Hope this helps somewhat.
XXX
When within yourself you find the road, the right road will open.  (Dejan Stojanovic)

Food+more food+time+love+good professional help+ATDT+no exercise+ state not just weight+/- the "right" medicine= healing---> recovery(--->life without ED)
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ValentinaGermania
Maybe you can explain it to him like she is having diabetes (AN is genetic directly besides diabetes and shizophrenia). If her blood sugar is well set with insulin you would not get the idea that she now can leave some insulin and skip it because she is better at the moment.
Food is her insulin.
Keep feeding. There is light at the end of the tunnel.
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Hibiscus
Thank you. I am actually aiming / working on further weight increase without announcing this. I read your replies to my h who shrugs and accepts. I tried to get him to shoulder responsibility for this decision with d, but blame always seems to come back to me. I am exhausted from doing this alone, and worse, my d is still highly distressed and I think tortured.  She is stunning but can’t see this, I know this is ed, but am exhausted from doing this without husbands back up. Thank you for your support. He won’t believe me but accepted your feedback. 
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ValentinaGermania
I can imagine that you are exhausted. Fighting on two sides at the same time is really not necessary. His backup is needed and he should support you or at least not make it more difficult than necessary. "He won’t believe me but accepted your feedback." That is indeed a very sad sentence. What is he afraid of? Is he afraid she wil get fat???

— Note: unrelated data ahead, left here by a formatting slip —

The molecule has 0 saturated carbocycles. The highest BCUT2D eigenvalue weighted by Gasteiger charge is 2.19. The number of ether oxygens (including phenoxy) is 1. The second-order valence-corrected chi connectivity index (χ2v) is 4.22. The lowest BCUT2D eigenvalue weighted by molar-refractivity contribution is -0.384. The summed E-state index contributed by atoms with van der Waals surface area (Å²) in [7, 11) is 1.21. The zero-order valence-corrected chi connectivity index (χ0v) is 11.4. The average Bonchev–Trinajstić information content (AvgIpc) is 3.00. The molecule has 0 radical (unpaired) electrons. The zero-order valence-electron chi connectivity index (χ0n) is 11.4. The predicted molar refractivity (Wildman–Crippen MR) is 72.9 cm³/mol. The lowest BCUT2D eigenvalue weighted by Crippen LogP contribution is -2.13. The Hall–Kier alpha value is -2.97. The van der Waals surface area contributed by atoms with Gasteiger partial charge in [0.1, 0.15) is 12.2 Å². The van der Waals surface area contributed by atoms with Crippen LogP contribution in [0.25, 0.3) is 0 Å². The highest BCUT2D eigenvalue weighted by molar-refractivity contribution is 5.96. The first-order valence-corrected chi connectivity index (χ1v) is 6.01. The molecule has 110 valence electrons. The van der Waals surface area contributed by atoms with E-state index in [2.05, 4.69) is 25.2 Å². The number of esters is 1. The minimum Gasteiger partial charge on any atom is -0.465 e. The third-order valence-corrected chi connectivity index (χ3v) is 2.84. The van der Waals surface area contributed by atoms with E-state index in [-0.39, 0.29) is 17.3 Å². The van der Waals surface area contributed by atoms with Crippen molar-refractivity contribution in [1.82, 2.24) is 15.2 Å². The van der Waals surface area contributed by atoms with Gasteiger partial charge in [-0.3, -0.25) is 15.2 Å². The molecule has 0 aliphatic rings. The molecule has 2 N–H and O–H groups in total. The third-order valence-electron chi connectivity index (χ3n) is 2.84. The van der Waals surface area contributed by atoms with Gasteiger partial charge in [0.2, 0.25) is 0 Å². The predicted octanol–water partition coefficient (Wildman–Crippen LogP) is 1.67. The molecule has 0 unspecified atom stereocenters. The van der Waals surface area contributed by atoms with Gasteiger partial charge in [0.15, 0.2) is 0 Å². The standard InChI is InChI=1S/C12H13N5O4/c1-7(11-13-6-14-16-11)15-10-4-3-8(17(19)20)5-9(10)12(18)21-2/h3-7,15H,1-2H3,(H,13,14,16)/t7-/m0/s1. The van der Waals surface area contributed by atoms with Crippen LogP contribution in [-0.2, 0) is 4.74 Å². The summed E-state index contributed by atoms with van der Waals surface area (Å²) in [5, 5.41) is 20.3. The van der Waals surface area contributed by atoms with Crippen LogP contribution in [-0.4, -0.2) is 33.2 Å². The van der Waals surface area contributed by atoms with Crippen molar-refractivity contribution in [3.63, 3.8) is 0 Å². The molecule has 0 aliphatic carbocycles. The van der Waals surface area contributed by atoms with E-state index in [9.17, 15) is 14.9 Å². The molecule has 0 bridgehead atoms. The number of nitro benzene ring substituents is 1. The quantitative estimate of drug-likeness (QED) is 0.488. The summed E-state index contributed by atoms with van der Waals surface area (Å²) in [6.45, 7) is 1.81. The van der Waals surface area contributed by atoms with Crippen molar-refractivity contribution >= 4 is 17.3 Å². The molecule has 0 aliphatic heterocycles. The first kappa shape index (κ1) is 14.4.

Increasing without announcing seems a good solution.

You will see the change in mood when she is at a good weight. It is not happening from one day to the other but you will notice it.
Do not let anyone blame you for what you are doing. It is the right thing and you know that. She will hug you and thank you for what you have done later, I dare to promise that. And hubby will do, too.
Keep swimming. You are on the right path.

I send a big hug!
Keep feeding. There is light at the end of the tunnel.
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Enn
Hibiscus, 
We all understand the burden of this illness. My h took a long time to “get it”. I have had to be blunt and say I am the ED expert in the house and that he needed to follow my lead. Honestly, it really only clicked for him when d became her happy self and one full year was behind us. 
They seem to think so differently about things then we do, and mostly that is great. 
Would he consider talking to her doctors/therapists? That way it is a bit removed emotionally from you? 
When h could not understand that d had to eat more than him, I told him he can discuss with me in private but I was doing what I had to do. And last year he actually thanked me, for making  her better. 

It is in retrospect sometimes that the real learning is done.
Sending my support, 
You are doing a great job Mom! You really are! 
XXX
When within yourself you find the road, the right road will open.  (Dejan Stojanovic)

Food+more food+time+love+good professional help+ATDT+no exercise+ state not just weight+/- the "right" medicine= healing---> recovery(--->life without ED)
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Mamaroo
Brain healing takes time. We were also disappointed when WR arrived and d's thoughts and anxiety were still as bad as ever. But give it time, continue feeding, don't lift your foot from the pedal and after 6-12 months you will start to see improvement in her mind. Don't stop now, you are so close! Sending you lots of hugs!!!!
D became obsessed with exercise at age 9 and started eating 'healthy' at age 9.5. Restricting couple of months later. IP for 2 weeks at age 10. Slowly refed for months on Ensures alone, followed by swap over with food at a snails pace. WR after a year at age 11 in March 2017. View my recipes on my YouTube channel: https://www.youtube.com/channel/UCKLW6A6sDO3ZDq8npNm8_ww